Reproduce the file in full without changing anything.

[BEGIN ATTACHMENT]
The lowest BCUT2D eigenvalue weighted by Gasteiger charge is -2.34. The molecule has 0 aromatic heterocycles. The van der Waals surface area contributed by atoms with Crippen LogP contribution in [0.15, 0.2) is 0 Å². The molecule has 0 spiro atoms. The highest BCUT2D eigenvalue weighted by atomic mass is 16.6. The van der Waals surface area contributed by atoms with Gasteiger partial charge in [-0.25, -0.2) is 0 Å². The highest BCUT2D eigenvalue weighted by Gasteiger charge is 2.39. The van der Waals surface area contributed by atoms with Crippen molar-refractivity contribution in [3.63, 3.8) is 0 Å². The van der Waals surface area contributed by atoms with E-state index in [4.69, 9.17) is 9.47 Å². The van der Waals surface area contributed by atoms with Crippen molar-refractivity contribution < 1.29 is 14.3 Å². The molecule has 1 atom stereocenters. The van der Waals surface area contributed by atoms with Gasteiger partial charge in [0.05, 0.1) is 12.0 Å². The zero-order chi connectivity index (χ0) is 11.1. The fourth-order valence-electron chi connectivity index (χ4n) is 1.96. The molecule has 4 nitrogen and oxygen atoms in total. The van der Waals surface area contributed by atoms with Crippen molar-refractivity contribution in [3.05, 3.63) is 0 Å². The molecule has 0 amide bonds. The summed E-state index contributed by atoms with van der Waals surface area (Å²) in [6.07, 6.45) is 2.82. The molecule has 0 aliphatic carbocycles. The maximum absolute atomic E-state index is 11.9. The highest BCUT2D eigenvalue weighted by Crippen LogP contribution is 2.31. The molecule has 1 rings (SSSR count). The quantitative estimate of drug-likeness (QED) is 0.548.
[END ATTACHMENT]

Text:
The lowest BCUT2D eigenvalue weighted by Gasteiger charge is -2.34. The molecule has 0 aromatic heterocycles. The van der Waals surface area contributed by atoms with Crippen LogP contribution in [0.15, 0.2) is 0 Å². The molecule has 0 spiro atoms. The highest BCUT2D eigenvalue weighted by atomic mass is 16.6. The van der Waals surface area contributed by atoms with Gasteiger partial charge in [-0.25, -0.2) is 0 Å². The highest BCUT2D eigenvalue weighted by Gasteiger charge is 2.39. The van der Waals surface area contributed by atoms with Crippen molar-refractivity contribution in [3.63, 3.8) is 0 Å². The van der Waals surface area contributed by atoms with E-state index in [4.69, 9.17) is 9.47 Å². The van der Waals surface area contributed by atoms with Crippen molar-refractivity contribution < 1.29 is 14.3 Å². The molecule has 1 atom stereocenters. The van der Waals surface area contributed by atoms with Gasteiger partial charge in [0.05, 0.1) is 12.0 Å². The zero-order chi connectivity index (χ0) is 11.1. The fourth-order valence-electron chi connectivity index (χ4n) is 1.96. The molecule has 4 nitrogen and oxygen atoms in total. The van der Waals surface area contributed by atoms with Crippen molar-refractivity contribution in [3.05, 3.63) is 0 Å². The molecule has 0 amide bonds. The summed E-state index contributed by atoms with van der Waals surface area (Å²) in [6.07, 6.45) is 2.82. The molecule has 0 aliphatic carbocycles. The maximum absolute atomic E-state index is 11.9. The highest BCUT2D eigenvalue weighted by Crippen LogP contribution is 2.31. The molecule has 1 rings (SSSR count). The quantitative estimate of drug-likeness (QED) is 0.548.